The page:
Roger J Kerr gives six reasons why the Official Cash Rate should not be cut and says a reversal of the value of the New Zealand dollar upwards again is inevitable once the Reserve Bank leaves the OCR unchanged on May 8

Roger J Kerr gives six reasons why the Official Cash Rate should not be cut and says a reversal of the value of the New Zealand dollar upwards again is inevitable once the Reserve Bank leaves the OCR unchanged on May 8

A marginally lower than expected inflation result for the March quarter (+0.10%) caused a disproportionate reaction by the local FX market last week, the Kiwi dollar dropping one cent from 0.6770 to 0.6670.

The immediate selling was understandable, as on the surface it increased the chances of the RBNZ cutting the OCR interest rate sooner rather than later i.e. on 8th May at the next RBNZ Monetary Policy Statement.

The interest rate market altered its forward pricing from a 30% probability of a 0.25% OCR rate cut on 8th May to 50%.

However, a deeper examination of the inflation trends in the NZ economy tell a slightly different story to the sound-bite headlines of the March quarter number being 0.10% less than the consensus forecast.

There was certainly a significant impact from one-off and temporary price changes in the March quarter that have since reversed, the most material being a reduction in fuel prices. Petrol pump prices have increased sharply in March and April as crude oil prices continue to increase and the NZD/USD exchange rate is lower.

The RBNZ should be “looking through” the fuel price decreases in the March quarter.

Even though the annual inflation rate has decreased to 1.50%, the more important “trimmed mean” adjusted core rate that the RBNZ place more store on stayed up at 1.80%.

Non-tradable inflation (i.e. domestic prices not impacted by the price of imported goods and the exchange rate) continues at a much higher clip at 2.80% per annum.

Tradable inflation (imported consumer goods) was expected to increase in the March quarter due to the depreciation of the NZ dollar in September/October 2018. However, that did not eventuate, and prices reduced for telecommunications, vehicles and audio-visual equipment.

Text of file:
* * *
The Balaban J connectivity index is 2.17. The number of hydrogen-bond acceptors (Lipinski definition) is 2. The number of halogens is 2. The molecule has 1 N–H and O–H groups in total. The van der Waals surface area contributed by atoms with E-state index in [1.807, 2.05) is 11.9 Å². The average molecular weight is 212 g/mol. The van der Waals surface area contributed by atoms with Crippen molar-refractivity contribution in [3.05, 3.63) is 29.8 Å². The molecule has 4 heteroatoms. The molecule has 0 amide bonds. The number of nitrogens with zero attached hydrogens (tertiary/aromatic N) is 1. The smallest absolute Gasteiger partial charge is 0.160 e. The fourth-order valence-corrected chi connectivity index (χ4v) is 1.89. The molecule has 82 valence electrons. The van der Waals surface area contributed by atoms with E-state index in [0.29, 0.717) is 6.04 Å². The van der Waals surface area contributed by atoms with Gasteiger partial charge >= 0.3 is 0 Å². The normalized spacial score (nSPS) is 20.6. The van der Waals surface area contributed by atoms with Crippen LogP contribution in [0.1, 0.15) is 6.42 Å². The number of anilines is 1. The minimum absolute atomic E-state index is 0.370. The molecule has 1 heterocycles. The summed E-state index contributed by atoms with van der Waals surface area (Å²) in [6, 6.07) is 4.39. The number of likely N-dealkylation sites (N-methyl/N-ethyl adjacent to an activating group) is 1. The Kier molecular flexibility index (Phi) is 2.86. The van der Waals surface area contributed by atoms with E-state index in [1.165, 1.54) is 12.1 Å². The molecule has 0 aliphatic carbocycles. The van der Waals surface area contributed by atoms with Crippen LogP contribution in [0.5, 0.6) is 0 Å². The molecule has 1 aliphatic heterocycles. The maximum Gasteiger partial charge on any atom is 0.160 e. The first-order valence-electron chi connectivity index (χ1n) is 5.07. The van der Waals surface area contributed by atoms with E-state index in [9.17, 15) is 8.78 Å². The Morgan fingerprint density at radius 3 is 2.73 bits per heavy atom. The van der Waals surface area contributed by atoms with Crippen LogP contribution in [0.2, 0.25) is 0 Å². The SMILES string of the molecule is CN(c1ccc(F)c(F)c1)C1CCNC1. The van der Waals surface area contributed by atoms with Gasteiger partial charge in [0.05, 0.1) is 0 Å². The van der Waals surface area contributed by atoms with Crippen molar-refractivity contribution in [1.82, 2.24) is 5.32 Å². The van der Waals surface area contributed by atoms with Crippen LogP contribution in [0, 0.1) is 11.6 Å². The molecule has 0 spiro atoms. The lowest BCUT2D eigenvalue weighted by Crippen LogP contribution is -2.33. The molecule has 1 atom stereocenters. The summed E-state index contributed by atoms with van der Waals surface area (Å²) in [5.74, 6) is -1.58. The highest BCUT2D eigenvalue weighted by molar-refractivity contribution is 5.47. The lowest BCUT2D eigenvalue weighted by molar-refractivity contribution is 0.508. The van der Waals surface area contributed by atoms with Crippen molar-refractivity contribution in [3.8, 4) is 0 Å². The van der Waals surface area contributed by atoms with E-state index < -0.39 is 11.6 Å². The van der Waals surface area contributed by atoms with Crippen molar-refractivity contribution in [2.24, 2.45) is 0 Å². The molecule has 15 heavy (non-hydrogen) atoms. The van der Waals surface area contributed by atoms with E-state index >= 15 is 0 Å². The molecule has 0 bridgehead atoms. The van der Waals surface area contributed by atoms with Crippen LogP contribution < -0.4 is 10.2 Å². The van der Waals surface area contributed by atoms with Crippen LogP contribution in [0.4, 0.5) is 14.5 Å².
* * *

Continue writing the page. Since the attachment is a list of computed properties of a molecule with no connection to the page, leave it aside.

Tradeable inflation decreased 1.30% in the March quarter. Most retailers hedge forward their projected foreign currency import payments to 75% over the next 12 months, i.e. nine months 100% hedged. Price increases on imported items are therefore more likely to come through in the June quarter CPI numbers as the lower NZD/USD exchange rate nine months earlier has an impact.

For all the above reasons, the March quarter inflation results should not be interpreted as a sign that demand in the economy is weaker, producers have no pricing power and inflation is heading lower. Average Kiwi households paying higher prices for rents, house maintenance, food, petrol and insurance will not be agreeing with the official statistics that confirms annual inflation is only running at +1.50%.

The FX market’s expectation that the OCR will be cut as early as next month appears premature in this column’s opinion, therefore a reversal back upwards in the NZD/USD rate is inevitable when the RBNZ leave the OCR unchanged on the 8th of May.

Six good reasons why the RBNZ should not cut the OCR interest rate in May

Reasons why the RBNZ will not cut rates in May and why they will be forced to alter their recent rhetoric that the balance has tilted towards the next OCR change being a decrease: -

  • Non-tradable (domestic inflation) running at 2.8% pa and showing no signs of reducing.
  • The RBNZ will “look through” the temporary drop in tradable inflation (oil). Oil market conditions have changed dramatically over the last two months. Local companies already experiencing squeezed profit margins seem more likely to pass-through these more recent increased freight and transport costs into their selling prices.
  • Less evidence of a global economic downturn. According to the RBNZ, global economic risks have increased and that is potentially negative for the NZ economy down the track. That may have been the case in December 2018, however it is certainly not the case today. The Chief Executives of two of the largest investment/money managers in the world, Stephen Schwarzman of Blackstone and Larry Fink of Blackrock both offered a strong view last week that global economic conditions are now improving, risks reducing and the chances of recession much reduced. It is hard to fathom that the economists at the RBNZ sitting in Wellington have better insights into global business and economies at this time than these two gentlemen!
  • Business confidence is expected to rebound upwards on the capital gains tax policy U-turn by the Coalition Government last week. The investment and business expansion uncertainties are now removed, all due to political expediency and survival.